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Archive for April, 2016

Sarah Lawrence College recently announced an exciting collaboration with Mayapple Center for the Arts and Humanities, an arts retreat outside of New York City whose focus on sustainability and mindfulness they hope to bring to a weeklong intensive on creative social transformation. The first workshop, which will take place from June 12-June 19, 2016, is titled ““How Can Artists and Scholars Respond to Climate Change?” and will offer concentrations in Visual Arts, Poetry, or Music, with opportunities to work across disciplines. The program will culminate with an exhibit, reading, and performance showcasing students’ work.

For more information on the program, tuition, and how to apply, head over to Sarah Lawrence’s Center for Continuing Education & Professional Studies.

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Big Other‘s recent blog post entitled “Most Anticipated Small Press Books of 2016” features three Augury names among a body of work recently published by independent presses. Arisa White‘s you’re the most beautiful thing that happened, Sara Schaff‘s Say Something Nice About Me, and Augury Editor Kate Angus’ So Late to the Party were all mentioned on the list.

Head over to Big Other to read about these and many other titles to look for this year.

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Small Press Distribution recently released their January-March 2016 Bestseller List, with Randall Horton’s Hook taking the #1 spot among many great small presses.

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Hook can be purchased through Small Press Distribution via Amazon.

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Xavier Reviewof Xavier University in New Orleans, is currently accepting submissions for forthcoming issues. All submissions are welcomed, but the magazine has historically devoted itself to discovering writers interested in the American South, New Orleans, the Gulf and Caribbean sphere, African American culture, ethnography, and religion. Recent issues include work from Rodney Jones, Salgado Maranhão, Laurie Filipelli, A. Loudermilk, Julia Story, Gregory Lawless, and others. All submissions, comments, and questions should be sent to Ralph Adamo at radamo@xula.edu.

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On Monday, April 11, 2016, join Augury Books for a launch of Alicia Jo Rabins‘ Divinity School at Unnameable Books in Prospect Heights. The event will begin at 7pm, featuring readings by Rabins as well as Augury authors Joe PanFrances Justine Post, and Augury’s founding editor, Kate Angus. All are invited for a night in celebration of literature and good company. See the Facebook event for more information.

Alicia Jo Rabins is a poet, composer, musician, and Torah scholar. She was born in Oregon and grew up in Baltimore and New York City. Alicia’s poems appear in Ploughshares, American Poetry Review, 6×6, The Boston Review, and elsewhere. She teaches ancient Jewish texts to children and adults and performs internationally as a violinist and singer. Alicia lives in Portland, Oregon with her husband, daughter, and son.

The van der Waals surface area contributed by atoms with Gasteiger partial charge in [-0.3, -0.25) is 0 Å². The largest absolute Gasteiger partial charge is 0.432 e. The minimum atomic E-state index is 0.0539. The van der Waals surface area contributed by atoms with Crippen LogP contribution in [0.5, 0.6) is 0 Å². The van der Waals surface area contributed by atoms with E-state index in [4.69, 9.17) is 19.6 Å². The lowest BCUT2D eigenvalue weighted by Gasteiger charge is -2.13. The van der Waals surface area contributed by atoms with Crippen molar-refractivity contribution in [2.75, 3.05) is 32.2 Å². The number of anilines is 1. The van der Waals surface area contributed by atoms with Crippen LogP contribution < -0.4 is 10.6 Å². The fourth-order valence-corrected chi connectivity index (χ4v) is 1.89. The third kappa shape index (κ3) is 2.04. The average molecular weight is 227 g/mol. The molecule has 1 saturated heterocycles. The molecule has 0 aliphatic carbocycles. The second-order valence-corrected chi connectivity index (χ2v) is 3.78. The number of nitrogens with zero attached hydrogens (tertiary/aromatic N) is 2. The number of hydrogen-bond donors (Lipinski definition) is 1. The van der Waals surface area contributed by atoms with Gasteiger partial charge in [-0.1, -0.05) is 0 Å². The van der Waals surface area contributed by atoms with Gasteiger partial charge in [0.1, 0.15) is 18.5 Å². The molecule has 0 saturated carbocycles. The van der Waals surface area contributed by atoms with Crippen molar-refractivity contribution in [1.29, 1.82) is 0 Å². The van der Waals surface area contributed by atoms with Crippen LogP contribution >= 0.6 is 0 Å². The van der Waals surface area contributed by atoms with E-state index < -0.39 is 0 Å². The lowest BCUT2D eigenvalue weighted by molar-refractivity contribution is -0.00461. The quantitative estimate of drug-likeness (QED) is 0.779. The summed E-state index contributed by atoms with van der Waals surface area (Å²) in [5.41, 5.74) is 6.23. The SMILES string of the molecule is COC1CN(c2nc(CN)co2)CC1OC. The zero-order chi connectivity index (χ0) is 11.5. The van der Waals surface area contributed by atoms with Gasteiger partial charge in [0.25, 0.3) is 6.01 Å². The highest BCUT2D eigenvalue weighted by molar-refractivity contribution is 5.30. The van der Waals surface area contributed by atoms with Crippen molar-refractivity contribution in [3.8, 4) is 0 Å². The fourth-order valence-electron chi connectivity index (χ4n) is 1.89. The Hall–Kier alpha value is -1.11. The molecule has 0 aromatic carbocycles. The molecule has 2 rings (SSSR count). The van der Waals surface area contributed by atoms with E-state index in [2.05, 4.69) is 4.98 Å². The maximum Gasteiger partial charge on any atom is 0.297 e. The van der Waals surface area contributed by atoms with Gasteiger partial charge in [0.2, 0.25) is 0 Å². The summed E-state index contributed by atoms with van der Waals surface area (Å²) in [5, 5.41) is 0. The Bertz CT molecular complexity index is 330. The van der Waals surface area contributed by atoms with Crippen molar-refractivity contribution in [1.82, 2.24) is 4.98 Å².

Joe Pan is the author of two collections of poetry, Hiccups (Augury Books) and Autobiomythography & Gallery (BAP). He is the publisher and managing editor of Brooklyn Arts Press, serves as the poetry editor for the arts magazine Hyperallergic and small press editor for Boog City, and is the founder of the services-oriented activist group Brooklyn Artists Helping. His piece “Ode to the MQ-9 Reaper,” a hybrid work about drones, was excerpted and praised in The New York Times. In 2015 Joe participated in the Lower Manhattan Cultural Council’s Process Space artist residency program on Governors Island. Joe attended the Iowa Writers’ Workshop, grew up along the Space Coast of Florida, and now lives in Williamsburg, Brooklyn.

Frances Justine Post is the recipient of the “Discovery” / Boston Review Poetry Prize, the Inprint Paul Verlaine Poetry Prize, and the Amy Award from Poets & Writers. Her poems have appeared in American Letters & Commentary, Boston Review, Denver Quarterly, The Kenyon Review Online, The Massachusetts Review, Pleiades, Western Humanities Review, and others. Originally from Sullivan’s Island, SC, she received her MFA from Columbia University and her PhD in Creative Writing from the University of Houston. She lives in the Hudson Valley of NY.

Kate Angus is a founding editor of Augury Books. Her poetry and nonfiction have appeared in a number of literary journals and anthologies, including Indiana Review, Subtropics, Court Green, Verse Daily, The Awl, The Rumpus, Best New Poets 2 and Best New Poets 2014. She is a recipient of the “Orlando” prize from the A Room of Her Own Foundation, as well as Southeastern Review’s Narrative Nonfiction prize and American Literary Review’s award for Creative Nonfiction. A former Writer in Residence at Interlochen Arts Academy, she has also received residencies from the Writer’s Room at the Betsy Hotel in South Beach, the Wildfjords trail in Westfjords, Iceland, and the BAU Institute in Otranto, Italy. She is a Creative Writing Advisory Board Member for the Mayapple Center for Arts and Humanities and a Guest Literary Arts Curator for the nonprofit arts organization Pen and Brush, where she curates the “Pen and Brush Presents…” reading series. Her collection, So Late to the Party, is forthcoming in Spring 2016 from Negative Capability Press.

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